Indeed, that’s what Levinas designates in completely everyday situations as moments of reversal in which suddenly other things can weigh heavier than self-interest. Because that’s what happens if, in the middle of an impassioned self-complacent argument, I let myself be commanded by the regard of another who feels overrun by my complacency. That command feels like absurd and like a complete reversal of values. In a penetrating way something is put on its head, and yet it stands just right. But now without the word ‘terrible’ added.

In this non-ultimate way, the reversal of values may become somewhat more real and better to swallow.

Also see Badiou, Levinas and Differences

zondag 11 mei 2014

Israel as a 'Jewish' state

How weird is it that some Israelis want to see their country recognized as a ‘Jewish’ state ?

Pretty weird, according to many Western observers. Their reasoning is that, under customary international law, formally established borders are inviolable and that that’s all that counts. Within those limits, the inhabitants of a country are entirely free to determine their own identity. Recognition of Israel as a Jewish State therefore does, in an international legal sense,  not have any added value in addition to the recognition of Israel as a state .

According to this argument, the reference to an ethnic identity – within international law – is irrelevant. It refers to an outdated organizing principle, for example of the ordering of Central European states after the First World War in which ethnic self-determination was an important principle, and therefore determination of ethnic identity was so too. After the Second World War that principle moved to the background in favor of the principle of inviolability of borders and of once established territorial integrity. So, what proponents of recognition of Israel as a Jewish state do – according to this argument – is: they want to have it both ways. They mix up in an obsucre fashion the outdated principle of ethnic self-determination with the only principle that really matters: territorial integrity. So, their desire is anachronistic and therefore a little weird.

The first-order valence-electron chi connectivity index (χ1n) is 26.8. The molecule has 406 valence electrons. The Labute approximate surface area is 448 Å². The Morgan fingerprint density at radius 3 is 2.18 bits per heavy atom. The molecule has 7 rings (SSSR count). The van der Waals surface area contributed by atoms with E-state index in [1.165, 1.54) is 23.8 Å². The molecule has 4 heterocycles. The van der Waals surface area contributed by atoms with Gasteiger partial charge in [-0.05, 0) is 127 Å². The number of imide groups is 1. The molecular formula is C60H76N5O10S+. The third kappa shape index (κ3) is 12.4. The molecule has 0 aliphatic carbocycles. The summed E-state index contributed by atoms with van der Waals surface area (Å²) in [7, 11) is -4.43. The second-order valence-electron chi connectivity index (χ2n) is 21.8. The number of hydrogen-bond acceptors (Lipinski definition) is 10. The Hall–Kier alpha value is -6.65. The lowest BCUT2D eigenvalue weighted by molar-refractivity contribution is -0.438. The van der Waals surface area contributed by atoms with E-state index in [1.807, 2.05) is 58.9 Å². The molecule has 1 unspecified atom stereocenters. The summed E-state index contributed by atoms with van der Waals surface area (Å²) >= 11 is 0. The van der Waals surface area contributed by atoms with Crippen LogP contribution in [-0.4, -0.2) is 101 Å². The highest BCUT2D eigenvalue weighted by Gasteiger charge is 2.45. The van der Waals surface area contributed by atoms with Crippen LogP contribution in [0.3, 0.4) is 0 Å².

Personally, I think that desire is not so strange. I’m more inclined to find the above reasoning flawed, because it is rather abstract and because it only with difficulty assigns space to factors of a historical, ethnic and linguistic nature. That these can confuse the issue is certainly true, but they are therefore no less real or effective.

That may appear from interventions made in the last decades by the very same West. It is true that thereby actions were frequently based on the principle of territorial integrity, such as the beating of Iraq after the invasion of Kuwait. But the West was certainly not consistent, the principle of ethnic identities also at some times played a major role. For example in supporting Kosovo when it broke away from Serbia. Enough reason for Putin these days to claim that the West applies double standards.

Furthermore, the crisis in Ukraine makes it clear that to simply stick to territorial integrity is not always the solution, and even less so to the degree to which ethnic and linguistic factors have a greater weight.

It could therefore be quite adequate when a country for its integrity appeals not just to its borders, but also to a certain historical and ethnic identity. Because these are real and authentic factors. Having your principles both ways could very well be a necessity, and in fact Western countries act accordingly.

What makes the situation in Israel hard to swallow is that a third principle is in play there: to conquer as much territory from the Palestinians as possible. Because that principle bites with the other two. It is both contrary to the observance of internationally recognized borders, and to respecting the Jewish character of the state. At least as long as democracy is part of that character, and I can not – as yet – view that not to be the case.

Also see The heroic, cosmopolitical Individual